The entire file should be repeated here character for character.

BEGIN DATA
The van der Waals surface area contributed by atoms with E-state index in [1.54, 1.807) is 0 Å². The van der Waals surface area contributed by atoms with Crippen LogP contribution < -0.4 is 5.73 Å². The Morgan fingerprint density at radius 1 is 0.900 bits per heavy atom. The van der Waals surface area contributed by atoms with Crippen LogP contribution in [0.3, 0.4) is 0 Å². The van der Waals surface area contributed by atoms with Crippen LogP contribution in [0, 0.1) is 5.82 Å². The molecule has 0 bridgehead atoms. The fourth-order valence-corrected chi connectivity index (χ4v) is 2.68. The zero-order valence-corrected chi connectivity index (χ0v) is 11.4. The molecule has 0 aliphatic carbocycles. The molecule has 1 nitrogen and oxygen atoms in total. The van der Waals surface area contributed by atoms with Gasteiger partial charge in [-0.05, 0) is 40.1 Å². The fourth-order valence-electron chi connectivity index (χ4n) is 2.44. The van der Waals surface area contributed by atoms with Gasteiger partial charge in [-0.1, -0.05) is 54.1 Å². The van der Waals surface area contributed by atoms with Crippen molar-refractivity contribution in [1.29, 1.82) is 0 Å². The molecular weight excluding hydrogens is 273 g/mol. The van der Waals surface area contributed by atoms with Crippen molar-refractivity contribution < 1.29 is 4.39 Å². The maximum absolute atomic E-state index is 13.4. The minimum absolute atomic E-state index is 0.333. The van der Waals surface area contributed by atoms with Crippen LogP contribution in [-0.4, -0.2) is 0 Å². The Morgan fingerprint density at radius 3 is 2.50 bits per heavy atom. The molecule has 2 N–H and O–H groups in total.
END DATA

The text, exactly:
The van der Waals surface area contributed by atoms with E-state index in [1.54, 1.807) is 0 Å². The van der Waals surface area contributed by atoms with Crippen LogP contribution < -0.4 is 5.73 Å². The Morgan fingerprint density at radius 1 is 0.900 bits per heavy atom. The van der Waals surface area contributed by atoms with Crippen LogP contribution in [0.3, 0.4) is 0 Å². The van der Waals surface area contributed by atoms with Crippen LogP contribution in [0, 0.1) is 5.82 Å². The molecule has 0 bridgehead atoms. The fourth-order valence-corrected chi connectivity index (χ4v) is 2.68. The zero-order valence-corrected chi connectivity index (χ0v) is 11.4. The molecule has 0 aliphatic carbocycles. The molecule has 1 nitrogen and oxygen atoms in total. The van der Waals surface area contributed by atoms with Gasteiger partial charge in [-0.05, 0) is 40.1 Å². The fourth-order valence-electron chi connectivity index (χ4n) is 2.44. The van der Waals surface area contributed by atoms with Gasteiger partial charge in [-0.1, -0.05) is 54.1 Å². The van der Waals surface area contributed by atoms with Crippen molar-refractivity contribution in [1.29, 1.82) is 0 Å². The molecular weight excluding hydrogens is 273 g/mol. The van der Waals surface area contributed by atoms with Crippen molar-refractivity contribution < 1.29 is 4.39 Å². The maximum absolute atomic E-state index is 13.4. The minimum absolute atomic E-state index is 0.333. The van der Waals surface area contributed by atoms with Crippen LogP contribution in [-0.4, -0.2) is 0 Å². The Morgan fingerprint density at radius 3 is 2.50 bits per heavy atom. The molecule has 2 N–H and O–H groups in total.